- The introduction of mayors has not yet increased diversity in English politics. Of the twenty two people to have held mayoral office in the UK so far, only two have been women (Dorothy Thornhill in Watford and Linda Arkley in North Tyneside) and only one has been from a minority ethnic group (Lutfur Rahman in Tower Hamlets)
- Several authors agree that local authorities cover areas too small for devolution of significant powers ie. transport and discuss the idea of ‘city region mayors’. Elected city mayors will have to reach out beyond city walls and work with Local Enterprise Partnerships (LEPs) and neighbouring areas. Some authors say mayors should chair or co-chair LEPs.
- Many authors argue that fiscal devolution must accompany the introduction of directly elected mayors. The experience in the U.S. suggests that mayors will be most effective if they are given the powers they need to make a difference.
- Mayors may not be the only solution. The Manchester combined authority represents another interesting – though rare - model for strong governance.
- New mayors may have limited experience of city governance: a ‘devolution academy’ may need to be set up at a leading UK business school, one author concludes.
The publication is a collection of research from leading think tanks and commentators expert in the field of elected mayors.
Notes to editors
Contributors to the new publication ‘What can Elected Mayors do for our Cities?’ are:
- Andrew Adonis; Nicola Bacon, Young Foundation; Andrew Carter, Director of Policy and Research at the Centre for Cities; Ed Cox, Director of the Institute for Public Policy Research (IPPR) North; Bruce Katz, Vice President of the Brookings Institution; Guy Lodge, Associate Director at the IPPR; Ben Lucas, founding Director of the 2020 Public Services Hub; Simon Parker, Director of the New Local Government Network; Ben Rogers, Director of the Centre for London at Demos; Sam Sims, Researcher at the Institute for Government, Alex Thomson, Director of Localis; Tony Travers, Director of LSE London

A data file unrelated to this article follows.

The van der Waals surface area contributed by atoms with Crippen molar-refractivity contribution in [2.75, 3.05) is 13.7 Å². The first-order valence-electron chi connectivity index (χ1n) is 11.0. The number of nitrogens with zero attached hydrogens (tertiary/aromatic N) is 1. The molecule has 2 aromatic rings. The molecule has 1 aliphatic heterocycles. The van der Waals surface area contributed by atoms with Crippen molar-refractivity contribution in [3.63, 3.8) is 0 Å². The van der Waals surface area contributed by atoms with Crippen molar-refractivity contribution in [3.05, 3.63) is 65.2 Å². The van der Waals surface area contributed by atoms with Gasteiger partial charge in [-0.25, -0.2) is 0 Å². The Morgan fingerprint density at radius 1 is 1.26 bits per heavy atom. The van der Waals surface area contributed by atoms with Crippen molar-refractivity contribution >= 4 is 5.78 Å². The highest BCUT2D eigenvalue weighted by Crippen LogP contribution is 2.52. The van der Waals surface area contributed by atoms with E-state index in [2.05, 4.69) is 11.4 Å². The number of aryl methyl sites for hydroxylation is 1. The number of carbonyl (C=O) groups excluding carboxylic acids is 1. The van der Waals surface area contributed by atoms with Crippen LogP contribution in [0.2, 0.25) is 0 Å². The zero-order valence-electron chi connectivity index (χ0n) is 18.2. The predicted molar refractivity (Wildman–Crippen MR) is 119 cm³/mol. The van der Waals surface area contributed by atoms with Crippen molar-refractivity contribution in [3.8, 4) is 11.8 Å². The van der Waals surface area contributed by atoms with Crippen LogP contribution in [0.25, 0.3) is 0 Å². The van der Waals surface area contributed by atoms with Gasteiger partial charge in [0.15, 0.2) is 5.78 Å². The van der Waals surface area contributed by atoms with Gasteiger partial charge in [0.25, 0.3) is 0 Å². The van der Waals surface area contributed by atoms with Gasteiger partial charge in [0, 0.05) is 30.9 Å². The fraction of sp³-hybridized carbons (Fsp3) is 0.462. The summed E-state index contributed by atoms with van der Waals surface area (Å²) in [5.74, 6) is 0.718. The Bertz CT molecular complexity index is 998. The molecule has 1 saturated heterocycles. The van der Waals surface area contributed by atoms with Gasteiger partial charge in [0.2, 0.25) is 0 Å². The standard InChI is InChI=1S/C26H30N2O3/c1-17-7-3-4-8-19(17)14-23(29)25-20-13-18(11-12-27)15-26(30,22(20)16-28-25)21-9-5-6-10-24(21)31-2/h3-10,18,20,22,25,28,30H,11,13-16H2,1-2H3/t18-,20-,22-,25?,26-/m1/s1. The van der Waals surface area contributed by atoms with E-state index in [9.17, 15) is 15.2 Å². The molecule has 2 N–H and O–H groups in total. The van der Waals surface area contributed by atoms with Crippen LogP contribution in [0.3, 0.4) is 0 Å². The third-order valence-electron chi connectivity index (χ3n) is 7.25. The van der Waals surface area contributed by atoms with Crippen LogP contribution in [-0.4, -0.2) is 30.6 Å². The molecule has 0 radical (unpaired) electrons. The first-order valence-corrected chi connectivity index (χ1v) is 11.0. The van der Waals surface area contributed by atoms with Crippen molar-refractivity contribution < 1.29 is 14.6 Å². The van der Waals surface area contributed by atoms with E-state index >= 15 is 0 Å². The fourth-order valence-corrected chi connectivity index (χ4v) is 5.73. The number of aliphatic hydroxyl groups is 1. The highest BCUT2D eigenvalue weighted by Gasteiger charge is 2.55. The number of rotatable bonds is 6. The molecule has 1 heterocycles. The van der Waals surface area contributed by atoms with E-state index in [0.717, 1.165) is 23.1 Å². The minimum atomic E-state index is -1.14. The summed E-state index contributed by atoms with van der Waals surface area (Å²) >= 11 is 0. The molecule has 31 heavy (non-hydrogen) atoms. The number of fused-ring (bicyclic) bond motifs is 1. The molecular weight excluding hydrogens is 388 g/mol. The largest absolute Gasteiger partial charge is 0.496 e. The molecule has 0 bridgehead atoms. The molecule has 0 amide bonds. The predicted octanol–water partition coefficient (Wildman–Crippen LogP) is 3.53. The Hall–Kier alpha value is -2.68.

- The publication is edited by Tom Gash, Programme Director at the Institute for Government and Institute researcher Sam Sims.
- The Birmingham conference is being held on Thursday 29th March 2012 at Millennium Point, Curzon Street, Birmingham,1530-1700.
- This poll and publication are embargoed to 0600 Thursday 29th March 2012
For more information or to interview a member of the research the team, please call Nadine Smith at the Institute for Government on 02077470433/07850313791
YouGov/Institute for Government Survey results
Sample Size: 2299 GB Adults who do not live in an area with elected mayors
Fieldwork: 21st - 22nd February 2012
|Do you know the name of your local council leader? By council leader we mean the councillor chosen by the other councillors in the ruling party group to head the council. If you know your council leaders name, please write this in the box provided. Please do not look up the answer, this question is not designed as a test and if you do not know the name of your council leader, please select the appropriate option.|
|No, I do not know the name of my council leader||
Percent of all respondents
correctly naming leader
Percent of all respondents
unable to name leader
|How would you like your local council to be run, either...?|
|By a leader who is an elected councillor chosen by a vote of the other elected councillors. This is how the council is run now.||25%|
|By a mayor who is elected by voters. This would be a change from how the council is run now.||38%|
|Don't mind either way||23%|